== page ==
US9223905B2 (en) 2011-03-25 2015-12-29 Schneider Electric It Corporation Systems and methods for predicting fluid dynamics in a data center
US8725307B2 (en) 2011-06-28 2014-05-13 Schneider Electric It Corporation System and method for measurement aided prediction of temperature and airflow values in a data center
US9830410B2 (en) 2011-12-22 2017-11-28 Schneider Electric It Corporation System and method for prediction of temperature values in an electronics system
CN104137105B (en) 2011-12-22 2017-07-11 施耐德电气It公司 On the impact of transient events on the temperature in the data center analysis
JP5926212B2 (en) * 2013-03-14 2016-05-25 アラクサラネットワークス株式会社 Communication device
EP3034336B1 (en) * 2014-12-17 2018-08-15 Pommier Air louvre arrangement suitable for being installed on a wall for separating two spaces

Citations (30)

* Cited by examiner, † Cited by third party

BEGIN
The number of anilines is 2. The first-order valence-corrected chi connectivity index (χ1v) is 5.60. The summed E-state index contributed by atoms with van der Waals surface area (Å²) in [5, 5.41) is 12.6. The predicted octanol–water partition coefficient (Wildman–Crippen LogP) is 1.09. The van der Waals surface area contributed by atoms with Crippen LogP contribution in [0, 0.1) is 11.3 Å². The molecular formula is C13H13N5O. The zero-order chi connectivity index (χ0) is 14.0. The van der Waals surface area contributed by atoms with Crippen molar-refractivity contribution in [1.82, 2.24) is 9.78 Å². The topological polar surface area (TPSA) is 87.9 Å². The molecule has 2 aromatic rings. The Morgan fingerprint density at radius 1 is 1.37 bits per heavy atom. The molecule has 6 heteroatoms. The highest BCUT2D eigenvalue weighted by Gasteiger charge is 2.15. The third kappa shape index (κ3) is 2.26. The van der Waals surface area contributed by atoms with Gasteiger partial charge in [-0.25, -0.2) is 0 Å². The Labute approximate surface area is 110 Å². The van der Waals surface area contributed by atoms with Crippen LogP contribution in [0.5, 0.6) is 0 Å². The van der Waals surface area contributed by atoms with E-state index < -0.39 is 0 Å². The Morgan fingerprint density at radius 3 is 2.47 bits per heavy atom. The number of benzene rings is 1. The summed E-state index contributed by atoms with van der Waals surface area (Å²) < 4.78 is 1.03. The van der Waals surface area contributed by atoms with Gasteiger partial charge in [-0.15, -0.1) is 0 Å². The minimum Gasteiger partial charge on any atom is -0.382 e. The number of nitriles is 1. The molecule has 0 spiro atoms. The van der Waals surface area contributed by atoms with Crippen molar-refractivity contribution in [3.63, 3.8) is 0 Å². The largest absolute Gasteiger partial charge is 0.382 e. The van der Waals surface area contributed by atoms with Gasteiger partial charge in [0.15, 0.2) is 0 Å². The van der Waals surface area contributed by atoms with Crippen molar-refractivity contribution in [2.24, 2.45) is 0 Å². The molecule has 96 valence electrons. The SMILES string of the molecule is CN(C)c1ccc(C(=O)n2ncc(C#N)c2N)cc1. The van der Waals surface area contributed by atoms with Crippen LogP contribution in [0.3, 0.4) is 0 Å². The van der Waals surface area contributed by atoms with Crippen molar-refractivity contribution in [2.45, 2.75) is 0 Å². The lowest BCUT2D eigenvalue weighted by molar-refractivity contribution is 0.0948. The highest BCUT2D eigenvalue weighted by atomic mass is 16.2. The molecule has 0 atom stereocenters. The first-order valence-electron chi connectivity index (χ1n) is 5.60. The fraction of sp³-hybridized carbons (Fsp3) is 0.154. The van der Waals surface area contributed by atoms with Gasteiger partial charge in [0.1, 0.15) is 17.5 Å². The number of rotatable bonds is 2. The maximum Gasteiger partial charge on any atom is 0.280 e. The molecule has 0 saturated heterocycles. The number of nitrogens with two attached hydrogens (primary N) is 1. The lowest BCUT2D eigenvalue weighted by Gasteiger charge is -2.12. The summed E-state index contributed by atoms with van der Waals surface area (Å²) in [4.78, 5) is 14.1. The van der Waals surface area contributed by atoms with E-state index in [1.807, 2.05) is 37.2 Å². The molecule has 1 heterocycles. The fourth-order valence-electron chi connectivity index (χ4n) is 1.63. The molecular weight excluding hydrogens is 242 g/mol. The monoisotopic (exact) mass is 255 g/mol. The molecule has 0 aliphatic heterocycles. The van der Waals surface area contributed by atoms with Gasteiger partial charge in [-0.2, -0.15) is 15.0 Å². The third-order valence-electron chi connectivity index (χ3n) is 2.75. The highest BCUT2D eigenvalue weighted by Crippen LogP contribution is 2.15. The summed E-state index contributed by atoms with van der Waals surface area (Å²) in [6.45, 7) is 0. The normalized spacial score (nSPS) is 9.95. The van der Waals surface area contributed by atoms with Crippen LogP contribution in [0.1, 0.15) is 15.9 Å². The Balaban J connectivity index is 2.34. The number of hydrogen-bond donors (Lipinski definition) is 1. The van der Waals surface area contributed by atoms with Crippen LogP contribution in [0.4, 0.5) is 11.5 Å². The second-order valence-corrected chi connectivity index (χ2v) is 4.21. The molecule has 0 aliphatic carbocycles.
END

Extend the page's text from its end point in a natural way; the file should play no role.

Publication number Priority date Publication date Assignee Title
US2950859A (en) 1956-12-03 1960-08-30 Meier Electric And Machine Com Fan housing and protective grill
US4006672A (en) * 1975-07-31 1977-02-08 Matsushita Seiko Co., Ltd. Ventilation fan (ventilation system)
US4120615A (en) 1977-02-04 1978-10-17 Allware Agencies Limited Box fans
US4773310A (en) * 1986-12-01 1988-09-27 Howard Corwin Fan ventilator having multiple modes of operation
US4911231A (en) 1987-10-15 1990-03-27 Bicc Public Limited Company Electronic enclosure cooling system
US5409419A (en) 1992-04-08 1995-04-25 Schroff Gmbh Ventilator insert
US5438226A (en) * 1992-09-16 1995-08-01 International Business Machines Corporation Apparatus for redundant cooling of electronic devices